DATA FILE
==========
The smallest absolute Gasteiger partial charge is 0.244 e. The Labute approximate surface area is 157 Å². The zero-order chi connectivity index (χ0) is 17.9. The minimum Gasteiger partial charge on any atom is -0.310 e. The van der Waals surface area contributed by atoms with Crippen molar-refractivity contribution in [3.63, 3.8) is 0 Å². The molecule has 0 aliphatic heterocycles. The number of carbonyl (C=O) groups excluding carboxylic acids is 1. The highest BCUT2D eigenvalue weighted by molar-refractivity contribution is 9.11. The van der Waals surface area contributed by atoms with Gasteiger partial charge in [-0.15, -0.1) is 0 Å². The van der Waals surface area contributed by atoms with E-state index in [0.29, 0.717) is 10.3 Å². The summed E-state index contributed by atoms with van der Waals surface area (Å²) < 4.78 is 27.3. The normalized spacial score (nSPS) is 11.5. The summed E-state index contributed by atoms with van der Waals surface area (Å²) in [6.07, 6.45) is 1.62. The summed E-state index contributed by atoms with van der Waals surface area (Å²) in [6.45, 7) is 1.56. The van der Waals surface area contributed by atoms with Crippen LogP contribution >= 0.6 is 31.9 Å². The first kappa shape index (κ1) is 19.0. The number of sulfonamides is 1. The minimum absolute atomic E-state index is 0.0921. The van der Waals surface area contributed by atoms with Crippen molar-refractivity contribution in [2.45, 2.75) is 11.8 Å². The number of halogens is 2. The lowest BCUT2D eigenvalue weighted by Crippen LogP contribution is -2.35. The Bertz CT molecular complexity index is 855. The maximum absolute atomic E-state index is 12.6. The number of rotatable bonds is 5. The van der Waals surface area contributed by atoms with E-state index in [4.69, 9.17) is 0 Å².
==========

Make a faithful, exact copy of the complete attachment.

The smallest absolute Gasteiger partial charge is 0.244 e. The Labute approximate surface area is 157 Å². The zero-order chi connectivity index (χ0) is 17.9. The minimum Gasteiger partial charge on any atom is -0.310 e. The van der Waals surface area contributed by atoms with Crippen molar-refractivity contribution in [3.63, 3.8) is 0 Å². The molecule has 0 aliphatic heterocycles. The number of carbonyl (C=O) groups excluding carboxylic acids is 1. The highest BCUT2D eigenvalue weighted by molar-refractivity contribution is 9.11. The van der Waals surface area contributed by atoms with Gasteiger partial charge in [-0.15, -0.1) is 0 Å². The van der Waals surface area contributed by atoms with E-state index in [0.29, 0.717) is 10.3 Å². The summed E-state index contributed by atoms with van der Waals surface area (Å²) < 4.78 is 27.3. The normalized spacial score (nSPS) is 11.5. The summed E-state index contributed by atoms with van der Waals surface area (Å²) in [6.07, 6.45) is 1.62. The summed E-state index contributed by atoms with van der Waals surface area (Å²) in [6.45, 7) is 1.56. The van der Waals surface area contributed by atoms with Crippen LogP contribution >= 0.6 is 31.9 Å². The first kappa shape index (κ1) is 19.0. The number of sulfonamides is 1. The minimum absolute atomic E-state index is 0.0921. The van der Waals surface area contributed by atoms with Crippen molar-refractivity contribution in [2.45, 2.75) is 11.8 Å². The number of halogens is 2. The lowest BCUT2D eigenvalue weighted by Crippen LogP contribution is -2.35. The Bertz CT molecular complexity index is 855. The maximum absolute atomic E-state index is 12.6. The number of rotatable bonds is 5. The van der Waals surface area contributed by atoms with E-state index in [4.69, 9.17) is 0 Å².